MEADE College Case Study On Staffing And Governance
In his first tenure as president at Meade College, Blake Edwards experienced a rough 5 year term which was endowed with disappointments and pressure from within his administration. With a job so perplexing, his age was a factor to consider since he held the job at a very young age. His first task at that time was the agenda of the existing compensation plan at that time, which he approved as a member of a trustee committee that included post of provost, Compensation Sub-committee on Financial Affairs (CSFA), four trustees, two faculty senior members and the president and the chairman of the board ex officio. On a particular conference, the board overwhelmingly supported a disappointment in the existing compensation system and the president identified with the board siting that the compensation plan required a review.
A brief history about the compensation plan in the College starting in 1960s created capacity for the president to evaluate, determine and allocate remunerations to staff. The system was corrupt since it was entirely focused on seniority and not performance which made room for dormancy within the staff. In addition, the system awarded greater salaries for married men than women, inconsiderate of the fact that some of these women held senior positions than men. The major back up to this theory was that it was a time for marginal financial resources.
However, this had to change with the inception of a new president in the institution who adopted changes in the remunerations of staff. President Paul McKinney who formerly worked at University of California introduced a policy of standardizing salaries starting at the faculty levels.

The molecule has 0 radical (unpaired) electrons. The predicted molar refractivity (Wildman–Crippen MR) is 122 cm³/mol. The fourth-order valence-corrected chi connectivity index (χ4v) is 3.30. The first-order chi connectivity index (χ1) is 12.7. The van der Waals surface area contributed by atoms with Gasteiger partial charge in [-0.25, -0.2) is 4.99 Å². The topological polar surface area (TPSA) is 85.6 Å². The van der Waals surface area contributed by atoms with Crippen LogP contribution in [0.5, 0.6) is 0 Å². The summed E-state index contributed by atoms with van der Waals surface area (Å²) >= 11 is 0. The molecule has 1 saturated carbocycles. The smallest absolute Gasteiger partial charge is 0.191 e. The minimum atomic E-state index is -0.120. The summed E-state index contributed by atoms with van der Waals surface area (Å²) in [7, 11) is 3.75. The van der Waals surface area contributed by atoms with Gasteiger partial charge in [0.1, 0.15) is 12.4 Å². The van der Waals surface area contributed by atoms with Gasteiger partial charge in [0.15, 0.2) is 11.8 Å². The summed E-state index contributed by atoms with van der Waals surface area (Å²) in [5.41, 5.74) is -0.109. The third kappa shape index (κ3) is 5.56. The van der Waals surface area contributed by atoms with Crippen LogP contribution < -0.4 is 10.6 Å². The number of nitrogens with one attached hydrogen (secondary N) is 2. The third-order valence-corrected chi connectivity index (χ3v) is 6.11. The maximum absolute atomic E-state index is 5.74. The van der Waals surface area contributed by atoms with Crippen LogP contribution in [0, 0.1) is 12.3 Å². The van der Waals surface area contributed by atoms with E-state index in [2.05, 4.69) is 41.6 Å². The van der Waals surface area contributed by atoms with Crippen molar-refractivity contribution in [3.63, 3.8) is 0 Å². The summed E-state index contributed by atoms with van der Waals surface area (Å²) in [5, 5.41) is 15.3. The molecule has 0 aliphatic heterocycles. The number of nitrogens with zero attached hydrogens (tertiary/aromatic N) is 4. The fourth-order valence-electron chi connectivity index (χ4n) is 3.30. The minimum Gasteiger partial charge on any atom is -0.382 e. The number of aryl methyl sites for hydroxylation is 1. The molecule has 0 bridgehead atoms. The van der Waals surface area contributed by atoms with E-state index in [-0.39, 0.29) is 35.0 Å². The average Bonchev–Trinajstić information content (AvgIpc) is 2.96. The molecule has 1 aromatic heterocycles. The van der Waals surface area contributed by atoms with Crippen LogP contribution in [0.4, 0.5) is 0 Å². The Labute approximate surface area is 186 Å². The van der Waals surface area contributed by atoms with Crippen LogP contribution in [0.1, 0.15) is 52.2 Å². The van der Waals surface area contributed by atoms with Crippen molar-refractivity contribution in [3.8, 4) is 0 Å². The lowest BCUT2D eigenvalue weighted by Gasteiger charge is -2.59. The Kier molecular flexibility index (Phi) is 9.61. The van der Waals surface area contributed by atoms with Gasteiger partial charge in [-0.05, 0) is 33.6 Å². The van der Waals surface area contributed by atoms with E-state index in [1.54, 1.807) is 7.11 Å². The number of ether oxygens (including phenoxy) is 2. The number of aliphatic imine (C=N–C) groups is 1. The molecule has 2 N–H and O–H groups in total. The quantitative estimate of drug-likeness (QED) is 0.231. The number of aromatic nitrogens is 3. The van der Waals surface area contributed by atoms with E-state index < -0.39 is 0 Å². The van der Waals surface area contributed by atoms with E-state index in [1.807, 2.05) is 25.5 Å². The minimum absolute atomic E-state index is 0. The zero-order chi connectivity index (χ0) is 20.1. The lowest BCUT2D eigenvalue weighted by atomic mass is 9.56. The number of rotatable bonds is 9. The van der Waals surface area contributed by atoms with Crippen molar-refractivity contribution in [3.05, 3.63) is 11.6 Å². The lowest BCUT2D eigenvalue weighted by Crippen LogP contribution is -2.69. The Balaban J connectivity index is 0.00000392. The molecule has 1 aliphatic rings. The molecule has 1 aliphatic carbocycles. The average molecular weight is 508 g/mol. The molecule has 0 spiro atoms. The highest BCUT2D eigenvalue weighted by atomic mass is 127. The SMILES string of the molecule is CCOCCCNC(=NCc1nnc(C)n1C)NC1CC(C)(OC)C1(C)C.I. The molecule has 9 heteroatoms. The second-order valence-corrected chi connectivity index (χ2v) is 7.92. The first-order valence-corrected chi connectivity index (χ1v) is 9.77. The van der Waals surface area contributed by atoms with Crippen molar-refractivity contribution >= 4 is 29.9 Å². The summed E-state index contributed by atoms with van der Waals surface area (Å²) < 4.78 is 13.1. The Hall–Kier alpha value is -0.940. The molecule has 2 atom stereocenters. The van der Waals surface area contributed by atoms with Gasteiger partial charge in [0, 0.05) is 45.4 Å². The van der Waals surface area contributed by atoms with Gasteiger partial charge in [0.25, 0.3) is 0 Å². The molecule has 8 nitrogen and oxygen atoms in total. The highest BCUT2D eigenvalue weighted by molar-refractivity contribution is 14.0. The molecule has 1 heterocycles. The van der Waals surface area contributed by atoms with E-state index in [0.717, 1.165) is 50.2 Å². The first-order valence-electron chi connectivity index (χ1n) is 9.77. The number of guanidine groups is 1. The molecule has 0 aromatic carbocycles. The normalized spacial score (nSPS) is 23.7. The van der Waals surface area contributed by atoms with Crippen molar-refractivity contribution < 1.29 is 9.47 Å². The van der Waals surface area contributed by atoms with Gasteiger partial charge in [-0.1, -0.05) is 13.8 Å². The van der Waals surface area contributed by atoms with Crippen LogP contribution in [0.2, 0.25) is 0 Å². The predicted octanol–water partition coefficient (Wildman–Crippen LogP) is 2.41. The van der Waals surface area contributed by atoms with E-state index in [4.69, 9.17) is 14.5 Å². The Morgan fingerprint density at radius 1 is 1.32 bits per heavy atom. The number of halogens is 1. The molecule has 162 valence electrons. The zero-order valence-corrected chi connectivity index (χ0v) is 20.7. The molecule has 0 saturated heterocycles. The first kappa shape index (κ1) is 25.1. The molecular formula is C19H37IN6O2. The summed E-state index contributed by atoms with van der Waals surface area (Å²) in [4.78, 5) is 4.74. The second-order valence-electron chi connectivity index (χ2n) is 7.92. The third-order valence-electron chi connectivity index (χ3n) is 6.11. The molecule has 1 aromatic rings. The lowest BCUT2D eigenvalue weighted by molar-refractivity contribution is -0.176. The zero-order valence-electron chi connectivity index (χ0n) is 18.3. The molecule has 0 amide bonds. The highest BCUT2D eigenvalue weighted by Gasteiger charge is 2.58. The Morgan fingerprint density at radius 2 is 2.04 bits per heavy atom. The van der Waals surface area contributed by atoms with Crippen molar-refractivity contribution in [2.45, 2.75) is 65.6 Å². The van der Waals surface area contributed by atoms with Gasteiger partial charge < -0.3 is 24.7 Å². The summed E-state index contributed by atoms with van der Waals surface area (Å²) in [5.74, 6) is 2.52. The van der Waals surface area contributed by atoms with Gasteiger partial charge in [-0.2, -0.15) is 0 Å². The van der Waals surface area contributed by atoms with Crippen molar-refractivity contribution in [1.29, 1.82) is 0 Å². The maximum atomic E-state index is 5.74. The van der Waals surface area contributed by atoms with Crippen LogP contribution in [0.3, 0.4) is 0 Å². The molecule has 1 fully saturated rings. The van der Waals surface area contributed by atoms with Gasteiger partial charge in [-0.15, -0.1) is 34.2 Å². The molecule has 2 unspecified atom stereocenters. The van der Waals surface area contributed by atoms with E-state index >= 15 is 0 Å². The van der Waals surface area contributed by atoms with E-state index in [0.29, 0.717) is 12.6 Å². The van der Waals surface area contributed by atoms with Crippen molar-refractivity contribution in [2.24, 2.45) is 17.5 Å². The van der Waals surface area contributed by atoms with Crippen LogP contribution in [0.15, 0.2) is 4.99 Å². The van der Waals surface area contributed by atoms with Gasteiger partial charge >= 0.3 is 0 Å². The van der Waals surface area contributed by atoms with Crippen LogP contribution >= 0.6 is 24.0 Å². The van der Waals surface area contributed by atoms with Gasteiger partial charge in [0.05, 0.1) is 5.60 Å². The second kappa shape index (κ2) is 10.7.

Compensation Policies of Nor Quest College
The policies are put to book by the Human Resource Management department, they consider compensation of human labor a great responsibility for the following reasons:
- To maintain great relations between the management or faculty with the lecturers
- They consider the importance of pension and appreciation benefits on the virtue of eventual retirement
- To induce performance among staff which is not only beneficial to the faculty but to the students as well.
With such an organized policy directive, the staff and entire labor movement would not have to collude with the CFA. An outline of policy plans cutting through both the administrative level and staff level creates a working environment for exemplary performance which becomes most beneficial to the college. Paul McKinney had the future of evolving the current compensation plans and policies and ensure that they were beneficial by endorsing changes as a vital partner of the trustee committee that was in charge of the revolution.
University of Texas Dallas Compensation System.
According to the management team in University of Texas, compensation of employees is manned by the Human Resource department which ensures that no conflict of salaries exist from recruitment and as the ranks go up. Similar to Meade College “step system” adopted in 1986 which was adequate and specific to allocation of increased percentage rates in the salary increment of staff. The increased was based on experience gained over time as well as performance driven analysis.
University of Texas divided their compensation plans into quartiles that were inclusive from new employees to experts in various fields. The quartiles solved compensation problems for its staff based on; applicant’s expertise, applicant’s academic qualifications, applicant’s previous salary allocation, core fairness and recruitment hitches. This is an indication that the move by Edward’s successor at Meade to create a peer compensation plan in 1999 was correct, just and fair since it eventually became a universal identity of most colleges and universities across the globe.